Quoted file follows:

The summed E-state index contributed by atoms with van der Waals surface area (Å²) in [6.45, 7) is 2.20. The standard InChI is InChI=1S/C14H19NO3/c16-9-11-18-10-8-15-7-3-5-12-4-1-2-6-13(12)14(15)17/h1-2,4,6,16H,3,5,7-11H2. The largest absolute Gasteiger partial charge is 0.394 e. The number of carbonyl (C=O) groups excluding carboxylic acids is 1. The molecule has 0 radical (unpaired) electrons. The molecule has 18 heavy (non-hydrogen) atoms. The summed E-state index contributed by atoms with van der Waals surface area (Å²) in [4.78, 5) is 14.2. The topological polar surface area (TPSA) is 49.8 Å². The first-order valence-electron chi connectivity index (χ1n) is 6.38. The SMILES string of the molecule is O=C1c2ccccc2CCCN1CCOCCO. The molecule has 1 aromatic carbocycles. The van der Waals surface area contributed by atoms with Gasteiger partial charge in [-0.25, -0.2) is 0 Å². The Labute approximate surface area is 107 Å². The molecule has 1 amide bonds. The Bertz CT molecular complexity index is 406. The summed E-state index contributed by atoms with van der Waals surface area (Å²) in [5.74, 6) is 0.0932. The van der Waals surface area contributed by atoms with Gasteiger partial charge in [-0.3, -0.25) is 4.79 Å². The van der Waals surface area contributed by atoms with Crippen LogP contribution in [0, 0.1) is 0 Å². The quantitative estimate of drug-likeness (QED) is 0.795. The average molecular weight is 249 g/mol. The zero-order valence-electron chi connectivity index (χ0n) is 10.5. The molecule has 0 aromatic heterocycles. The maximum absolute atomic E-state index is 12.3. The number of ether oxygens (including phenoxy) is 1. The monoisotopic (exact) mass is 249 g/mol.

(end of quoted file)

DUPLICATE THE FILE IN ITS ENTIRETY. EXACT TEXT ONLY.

The summed E-state index contributed by atoms with van der Waals surface area (Å²) in [6.45, 7) is 2.20. The standard InChI is InChI=1S/C14H19NO3/c16-9-11-18-10-8-15-7-3-5-12-4-1-2-6-13(12)14(15)17/h1-2,4,6,16H,3,5,7-11H2. The largest absolute Gasteiger partial charge is 0.394 e. The number of carbonyl (C=O) groups excluding carboxylic acids is 1. The molecule has 0 radical (unpaired) electrons. The molecule has 18 heavy (non-hydrogen) atoms. The summed E-state index contributed by atoms with van der Waals surface area (Å²) in [4.78, 5) is 14.2. The topological polar surface area (TPSA) is 49.8 Å². The first-order valence-electron chi connectivity index (χ1n) is 6.38. The SMILES string of the molecule is O=C1c2ccccc2CCCN1CCOCCO. The molecule has 1 aromatic carbocycles. The van der Waals surface area contributed by atoms with Gasteiger partial charge in [-0.25, -0.2) is 0 Å². The Labute approximate surface area is 107 Å². The molecule has 1 amide bonds. The Bertz CT molecular complexity index is 406. The summed E-state index contributed by atoms with van der Waals surface area (Å²) in [5.74, 6) is 0.0932. The van der Waals surface area contributed by atoms with Gasteiger partial charge in [-0.3, -0.25) is 4.79 Å². The van der Waals surface area contributed by atoms with Crippen LogP contribution in [0, 0.1) is 0 Å². The quantitative estimate of drug-likeness (QED) is 0.795. The average molecular weight is 249 g/mol. The zero-order valence-electron chi connectivity index (χ0n) is 10.5. The molecule has 0 aromatic heterocycles. The maximum absolute atomic E-state index is 12.3. The number of ether oxygens (including phenoxy) is 1. The monoisotopic (exact) mass is 249 g/mol.